Monday, March 26, 2018
Spring 2018 Trip: Day 26 - Cape Hatteras Lighthouse - Ocracoke - The Outer Banks
We got up, having our juice and preparing for our long day on the Outer Banks. Packing the daybag full of snacks, we took to the roads leading out over the water. Our first stop was the Cape Hatteras Light Station.
Even though it was a cold Monday, there were still a lot of people walking around the lighthouse. It took patience to get those shots with nobody in them.
Leaving Cape Hatteras, we were feeling rather hungry. No worries, we thought. After all, this is a resort island filled with great places to eat...
This is The Buxton Munch Co. It's been open for 19 years, except today.
Here is the Sandbar & Grille. It had plenty of cars in the parking lot ... because they were all employees taking a class and the restaurant was closed.
Finally! A place that's actually open, the Quarterdeck Restaurant. But the staff must've been mostly out that day because the owner was actually there and took our order. Thank you, Tiffany!
Because of the false starts with the other two restaurants, we had to quickly eat and got back on the road, securing our place in line for the ferry to Ocracoke Island.
Soon it was 2:00 p.m. and time to drive aboard the free ferry to Ocracoke Island.
The ferry ride went on for an hour. The wind and cold kept us in the car or inside the lounge on the second floor.
As the ferry ride progressed, we noticed this strange oily film start to coat the windshield and windows. Is it sea foam? Is it oil? Exhaust? It took a few hard tries with the windshield wipers and fluid to get a clear view.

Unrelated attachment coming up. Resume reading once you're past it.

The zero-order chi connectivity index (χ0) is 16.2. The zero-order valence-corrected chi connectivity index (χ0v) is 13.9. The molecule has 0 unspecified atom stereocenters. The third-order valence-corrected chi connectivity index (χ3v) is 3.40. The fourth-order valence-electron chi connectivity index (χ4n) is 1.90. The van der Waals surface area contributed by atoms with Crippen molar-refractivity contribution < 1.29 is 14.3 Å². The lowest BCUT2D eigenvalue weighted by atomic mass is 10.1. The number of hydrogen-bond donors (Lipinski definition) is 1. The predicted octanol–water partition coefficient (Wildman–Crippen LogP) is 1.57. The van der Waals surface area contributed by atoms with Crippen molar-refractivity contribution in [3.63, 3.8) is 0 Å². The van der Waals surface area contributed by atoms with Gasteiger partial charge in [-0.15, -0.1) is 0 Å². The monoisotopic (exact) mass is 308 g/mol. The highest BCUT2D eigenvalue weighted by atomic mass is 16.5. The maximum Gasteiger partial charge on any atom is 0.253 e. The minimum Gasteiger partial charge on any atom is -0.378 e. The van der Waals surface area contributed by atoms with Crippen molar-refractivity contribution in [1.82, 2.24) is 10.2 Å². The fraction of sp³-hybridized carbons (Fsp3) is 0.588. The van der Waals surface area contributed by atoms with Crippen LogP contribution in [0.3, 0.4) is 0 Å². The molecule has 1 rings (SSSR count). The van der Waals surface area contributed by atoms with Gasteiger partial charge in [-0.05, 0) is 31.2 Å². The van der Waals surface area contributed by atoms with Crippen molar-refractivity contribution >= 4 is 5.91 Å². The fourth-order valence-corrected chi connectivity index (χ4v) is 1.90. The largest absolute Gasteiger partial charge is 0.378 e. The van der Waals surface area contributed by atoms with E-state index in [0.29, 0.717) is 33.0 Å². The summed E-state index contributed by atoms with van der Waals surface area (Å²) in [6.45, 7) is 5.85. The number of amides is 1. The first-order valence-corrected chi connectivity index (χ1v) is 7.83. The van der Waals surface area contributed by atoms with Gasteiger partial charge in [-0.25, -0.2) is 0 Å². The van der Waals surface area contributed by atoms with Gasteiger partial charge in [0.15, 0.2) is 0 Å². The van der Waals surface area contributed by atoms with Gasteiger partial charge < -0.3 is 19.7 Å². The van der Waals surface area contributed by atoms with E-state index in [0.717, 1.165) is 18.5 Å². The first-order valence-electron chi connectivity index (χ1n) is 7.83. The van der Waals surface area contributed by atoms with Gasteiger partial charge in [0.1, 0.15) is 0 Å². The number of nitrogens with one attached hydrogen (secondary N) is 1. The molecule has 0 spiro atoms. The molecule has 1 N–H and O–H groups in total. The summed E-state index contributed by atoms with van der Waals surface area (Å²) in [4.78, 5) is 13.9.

Driving from the ferry, the Ocracoke Island scenery went from sand swept desert dunes to forest woods. What an amazing place! It was like all of the cars from the ferry headed down the one and only road on the island to do what they came to do. We drove down to the British Cemetery at Ocracoke, a parcel of land deeded to the British for the soldiers of the HMT Bedfordshire.
The parcel of land is near a village cemetery, where I caught sight of this marker. In 1913, Augustus Abner McGuire died attempting to repair a ship's hull. Still over 100 years later, there are those who believe his spirit still haunts the area near where he was laid to rest.
After driving around in a circle, quite literally, we found the Ocracoke Island Light Station.
We tried the door to get inside, but the broken knob simply turned and turned. That's okay. Not really looking forward to climb 200-plus steps today. After taking in the lighthouse and the surrounding buildings, we were ready to go back to the ferry.
Glad we got here around 20 minutes before the departure time of 4:30 p.m. We were almost out of room aboard the ferry after some tight fitting of cars.
Strangely, we got lined up behind the exact same SUV that we had came over with a few hours before. The wind continued to blow while the sun slowly sank into the waters next to us.
Driving off the ferry, we turned onto the road for 59 miles directly to Piggly Wiggly to get needed supplies. Getting to the RV we took off our shoes and relaxed after our busy day at Hatteras and Ocracoke on the Outer Banks.